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Forgetting- ​we forget for a number of reasons:
-retrieval failure-​ inability to retrieve a piece of information
-interference-​ difficulty to retrieve due to similar information being stored
-retroactive interference-​ learning new information interferes with old information
-proactive interference- ​old information interferes with learning new information
-motivated forgetting-​ inability to retrieve information due to the advantage of not remembering it
-not deliberate and is purely for self-protection
-decay-​ fading of memory over time and is more evident in short term memory than long term memory
Enhancing retrieval
- organising information and linking it to other information-​ this assists storage and retrieval
-contextual cues-​specific circumstance or situation that cues or solicits a desired response
-emotional state-​ material learned in one mood is better remembered in the same mood/state.
-Chunking-​ grouping of information (i.e. grouping telephone number into a number of groups that allows us to
easily remember the number rather than remembering each single digit.)
-mnemonics and acronyms
Semantic network theory- ​the systematic organisation of information in the long term memory in a network of
overlapping nodes
- each node is linked to other nodes and the activation of one node activates many more nodes
-the more nodes that are activated, the quicker the information is retrieved.

- learning results in a change in behaviour that occurs as a result of experience
-early theorists described it as a behaviour change to a stimulus (stimulus-response theories: Classical
Conditioning and Operant Conditioning)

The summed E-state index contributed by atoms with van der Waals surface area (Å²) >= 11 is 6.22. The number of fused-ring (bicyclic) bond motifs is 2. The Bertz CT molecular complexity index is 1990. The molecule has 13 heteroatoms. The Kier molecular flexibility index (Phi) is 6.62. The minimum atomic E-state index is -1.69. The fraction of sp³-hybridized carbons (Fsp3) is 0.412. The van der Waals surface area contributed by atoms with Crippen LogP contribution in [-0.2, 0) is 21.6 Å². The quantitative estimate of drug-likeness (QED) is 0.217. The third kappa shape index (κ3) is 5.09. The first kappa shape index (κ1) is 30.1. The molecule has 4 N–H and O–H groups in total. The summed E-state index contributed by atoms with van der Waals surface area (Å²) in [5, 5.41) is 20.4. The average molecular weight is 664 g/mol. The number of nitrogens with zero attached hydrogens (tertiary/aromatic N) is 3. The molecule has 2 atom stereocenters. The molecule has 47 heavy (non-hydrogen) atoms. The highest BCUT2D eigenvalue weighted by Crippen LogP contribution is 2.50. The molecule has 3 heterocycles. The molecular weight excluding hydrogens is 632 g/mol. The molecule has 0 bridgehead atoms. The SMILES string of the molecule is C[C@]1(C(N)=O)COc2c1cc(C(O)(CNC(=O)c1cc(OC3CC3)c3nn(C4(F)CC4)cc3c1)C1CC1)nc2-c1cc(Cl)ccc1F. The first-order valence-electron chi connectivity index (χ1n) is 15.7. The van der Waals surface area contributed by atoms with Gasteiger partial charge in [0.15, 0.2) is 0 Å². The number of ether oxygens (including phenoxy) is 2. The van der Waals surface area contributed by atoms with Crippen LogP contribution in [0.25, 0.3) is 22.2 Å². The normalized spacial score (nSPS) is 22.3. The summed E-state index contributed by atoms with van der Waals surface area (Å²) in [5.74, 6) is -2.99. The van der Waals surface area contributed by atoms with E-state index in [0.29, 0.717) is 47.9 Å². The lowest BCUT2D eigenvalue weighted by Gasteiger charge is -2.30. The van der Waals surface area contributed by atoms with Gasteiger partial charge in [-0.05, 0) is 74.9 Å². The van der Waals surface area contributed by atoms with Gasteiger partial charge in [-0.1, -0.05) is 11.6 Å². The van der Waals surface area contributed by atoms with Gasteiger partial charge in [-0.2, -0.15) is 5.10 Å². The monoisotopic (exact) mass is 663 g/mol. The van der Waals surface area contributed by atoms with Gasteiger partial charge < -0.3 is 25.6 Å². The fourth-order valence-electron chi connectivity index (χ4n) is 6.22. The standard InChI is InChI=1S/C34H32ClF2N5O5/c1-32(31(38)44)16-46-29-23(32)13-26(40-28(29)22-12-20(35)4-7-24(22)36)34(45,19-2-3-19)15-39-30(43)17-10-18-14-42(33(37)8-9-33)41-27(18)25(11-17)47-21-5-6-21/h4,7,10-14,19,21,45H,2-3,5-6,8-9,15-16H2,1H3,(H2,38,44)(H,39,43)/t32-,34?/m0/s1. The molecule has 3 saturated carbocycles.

-later theorists defined it as humans making sense of the world around them (Observational Learning)
-learning is a result of external changes (environment) and internal processes (cognition)
Classical Conditioning-​ ​learning that occurs through repeated association of 2 or more stimuli. The learning only
occurs when a stimulus produces a consistent reaction.
Pavlov’s dogs
Before conditioning:
-Unconditioned stimulus- ​produces a particularly naturally
occurring and automated response (i.e. dog food)
-Unconditioned response​- naturally occurring response when
stimulus is present (i.e. dog’s reflexive and involuntary salivation
response to unconditioned stimulus)
During conditioning:
-Conditioned stimulus-​ stimulus that is initially neutral and when
associated with an unconditioned stimulus, a similar
unconditioned response is produced (i.e. ringing of the bell)
After conditioning:
-Conditioned response-​ learned response produced by
conditioned stimulus that occurs after the conditioned stimulus is
associated with the unconditioned response (i.e. dog salivates
when bell is heard)
Little Albert experiment
-Watson believed that all individual differences in behaviour were due to different experiences of learning